to adopt idiosyncratic practices that only result in confusion and further appeals. Such guidelines are readily available from the offices of the Administrative Justices of the various trial courts. Although judges need not "adhere slavishly to the [guidelines]," Commonwealth v. Lewis, supra at 764, we are sure that if they are used on a regular basis, motions for withdrawal of guilty pleas will be rare indeed. [Note 2]
2. The alleged violation of G. L. c. 278, Section 29D. General Laws, c. 278, Section 29D, provides that before accepting a plea of guilty or nolo contendre, a judge must inform the defendant that, if he is not a United States citizen, his conviction might result in his deportation, exclusion from the United States, or denial of naturalization. The statute further states that when a defendant has not been so advised by the judge, and he later shows that his conviction may have any of the above enumerated consequences, the defendant's motion to vacate the plea of guilty must be granted. See Commonwealth v. Mahadeo, 397 Mass. 314 , 318 (1986). The purpose of the advisement set forth in the statute is to assure that a defendant knows that a plea of guilty may have an effect on his alien status. See People v. Soriano, 194 Cal. App. 3d 1470, 1474-1477 (1987), where the court interpreted a similar California statute.
Here, the defendant, in response to a question from the plea judge, stated that she was not a United States citizen. The plea judge then stated to her, "You are aware of the possibility of being deported because of these charges (emphasis supplied)?" The defendant answered, "Yes". She now claims that because the judge referred to "charges" rather than "conviction" language in G. L. c. 278, Section 29D, that statute is violated and her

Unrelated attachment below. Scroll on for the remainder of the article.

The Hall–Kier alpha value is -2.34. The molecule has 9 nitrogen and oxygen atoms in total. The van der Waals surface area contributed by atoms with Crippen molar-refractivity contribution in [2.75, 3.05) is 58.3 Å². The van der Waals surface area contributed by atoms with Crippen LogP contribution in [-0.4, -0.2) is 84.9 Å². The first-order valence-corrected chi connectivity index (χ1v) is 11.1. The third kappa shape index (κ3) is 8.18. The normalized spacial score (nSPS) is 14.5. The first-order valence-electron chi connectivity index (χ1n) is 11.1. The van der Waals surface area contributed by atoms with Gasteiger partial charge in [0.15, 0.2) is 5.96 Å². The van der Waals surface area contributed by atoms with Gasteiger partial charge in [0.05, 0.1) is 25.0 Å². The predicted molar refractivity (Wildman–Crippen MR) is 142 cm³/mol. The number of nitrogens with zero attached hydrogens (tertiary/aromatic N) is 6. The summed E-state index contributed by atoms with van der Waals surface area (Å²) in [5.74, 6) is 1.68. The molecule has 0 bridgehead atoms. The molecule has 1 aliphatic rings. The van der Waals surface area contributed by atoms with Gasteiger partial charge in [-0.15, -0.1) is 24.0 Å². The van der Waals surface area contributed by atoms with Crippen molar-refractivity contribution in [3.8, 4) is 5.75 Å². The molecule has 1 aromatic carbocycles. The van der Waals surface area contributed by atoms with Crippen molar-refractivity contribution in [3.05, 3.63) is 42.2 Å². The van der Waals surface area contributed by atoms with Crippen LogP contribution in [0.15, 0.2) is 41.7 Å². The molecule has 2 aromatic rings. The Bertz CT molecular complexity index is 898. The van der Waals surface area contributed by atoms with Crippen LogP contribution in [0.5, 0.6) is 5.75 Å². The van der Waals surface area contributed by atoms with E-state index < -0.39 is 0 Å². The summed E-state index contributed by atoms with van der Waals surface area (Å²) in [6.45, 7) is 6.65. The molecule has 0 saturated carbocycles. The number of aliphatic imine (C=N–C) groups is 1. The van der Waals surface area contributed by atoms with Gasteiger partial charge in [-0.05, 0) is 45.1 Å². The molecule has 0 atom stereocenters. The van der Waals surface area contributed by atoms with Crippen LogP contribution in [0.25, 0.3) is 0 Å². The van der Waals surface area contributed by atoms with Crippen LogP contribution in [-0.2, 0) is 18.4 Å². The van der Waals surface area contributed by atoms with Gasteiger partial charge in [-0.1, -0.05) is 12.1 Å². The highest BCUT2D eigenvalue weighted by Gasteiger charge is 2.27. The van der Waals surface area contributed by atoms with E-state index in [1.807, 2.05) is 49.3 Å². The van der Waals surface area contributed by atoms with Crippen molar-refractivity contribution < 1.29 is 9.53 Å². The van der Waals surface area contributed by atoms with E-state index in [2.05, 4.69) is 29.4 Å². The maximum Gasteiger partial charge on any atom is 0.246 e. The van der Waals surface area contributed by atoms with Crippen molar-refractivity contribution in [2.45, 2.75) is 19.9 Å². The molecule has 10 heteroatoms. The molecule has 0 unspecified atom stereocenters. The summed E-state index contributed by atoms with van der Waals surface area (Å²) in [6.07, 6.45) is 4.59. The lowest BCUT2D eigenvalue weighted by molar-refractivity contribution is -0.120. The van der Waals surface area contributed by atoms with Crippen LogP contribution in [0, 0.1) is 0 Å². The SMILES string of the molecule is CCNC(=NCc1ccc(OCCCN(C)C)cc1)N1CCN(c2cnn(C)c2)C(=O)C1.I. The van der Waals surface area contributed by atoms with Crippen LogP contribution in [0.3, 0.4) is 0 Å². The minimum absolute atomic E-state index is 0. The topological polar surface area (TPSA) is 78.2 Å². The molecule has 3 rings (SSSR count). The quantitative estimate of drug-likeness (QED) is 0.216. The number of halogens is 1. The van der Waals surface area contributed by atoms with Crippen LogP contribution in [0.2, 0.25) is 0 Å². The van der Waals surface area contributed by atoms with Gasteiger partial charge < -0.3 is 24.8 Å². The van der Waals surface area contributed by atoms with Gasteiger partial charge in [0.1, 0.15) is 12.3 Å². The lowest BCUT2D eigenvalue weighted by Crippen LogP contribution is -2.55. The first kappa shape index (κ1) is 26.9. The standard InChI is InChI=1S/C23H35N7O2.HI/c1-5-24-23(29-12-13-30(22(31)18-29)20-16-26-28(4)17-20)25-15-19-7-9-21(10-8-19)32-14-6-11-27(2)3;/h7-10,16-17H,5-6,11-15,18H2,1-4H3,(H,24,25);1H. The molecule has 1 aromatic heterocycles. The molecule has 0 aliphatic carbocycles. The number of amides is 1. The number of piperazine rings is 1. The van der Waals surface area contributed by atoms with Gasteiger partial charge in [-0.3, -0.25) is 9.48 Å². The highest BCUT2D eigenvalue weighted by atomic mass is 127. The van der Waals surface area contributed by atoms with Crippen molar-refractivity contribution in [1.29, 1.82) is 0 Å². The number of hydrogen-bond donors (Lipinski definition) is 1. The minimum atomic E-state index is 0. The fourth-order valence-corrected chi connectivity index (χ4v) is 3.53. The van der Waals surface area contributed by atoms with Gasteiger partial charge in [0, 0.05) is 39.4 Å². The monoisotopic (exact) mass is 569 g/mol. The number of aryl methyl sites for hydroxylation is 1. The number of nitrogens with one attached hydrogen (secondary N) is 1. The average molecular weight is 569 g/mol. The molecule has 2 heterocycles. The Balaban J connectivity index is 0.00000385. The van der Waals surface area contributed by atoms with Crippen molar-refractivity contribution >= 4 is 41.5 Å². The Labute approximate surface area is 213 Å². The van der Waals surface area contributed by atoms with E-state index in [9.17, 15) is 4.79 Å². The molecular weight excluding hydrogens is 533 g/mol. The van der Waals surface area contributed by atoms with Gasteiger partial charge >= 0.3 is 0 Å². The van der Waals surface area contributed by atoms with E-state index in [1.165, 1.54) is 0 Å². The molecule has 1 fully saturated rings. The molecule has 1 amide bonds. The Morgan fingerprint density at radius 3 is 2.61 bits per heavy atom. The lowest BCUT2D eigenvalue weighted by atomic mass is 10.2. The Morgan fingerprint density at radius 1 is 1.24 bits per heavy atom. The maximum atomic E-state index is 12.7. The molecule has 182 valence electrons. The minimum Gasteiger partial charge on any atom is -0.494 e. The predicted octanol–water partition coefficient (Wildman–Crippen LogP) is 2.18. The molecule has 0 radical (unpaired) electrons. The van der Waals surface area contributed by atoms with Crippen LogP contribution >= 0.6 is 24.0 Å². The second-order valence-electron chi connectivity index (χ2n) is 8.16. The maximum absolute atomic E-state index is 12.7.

motion to withdraw her guilty plea must be granted. Her claim is without merit.
The critical issue is whether the defendant had been advised that her guilty plea may well have immigration consequences. "The exact language of the warning given by the court is not crucial." People v. Soriano, 194 Cal. App. 3d at 1475. The record shows that at the change of plea hearing both defense counsel and the prosecutor, in the presence of the defendant, informed the plea judge of the possibility of deportation of the defendant as a result of her guilty plea. Specifically, defense counsel stated that the defendant was "facing, not for certain, not the certainty of deportation, but the likelihood of deportation; and certainly it is something that we would fight at the end of her term, but in a certain sense she is going to wind up being punished twice . . . . She is going to be forced to return to her country, to a country that she barely knows." The prosecutor then stated that "[t]he defendant here is also an alien, and the Commonwealth fully expects her to be deported at the end of whatever sentence back to Morocco." We hold that, in the circumstances, the judge's statement to the defendant coupled with the comments of counsel in her presence sufficiently advised her of possible immigration consequences of her guilty plea to manslaughter.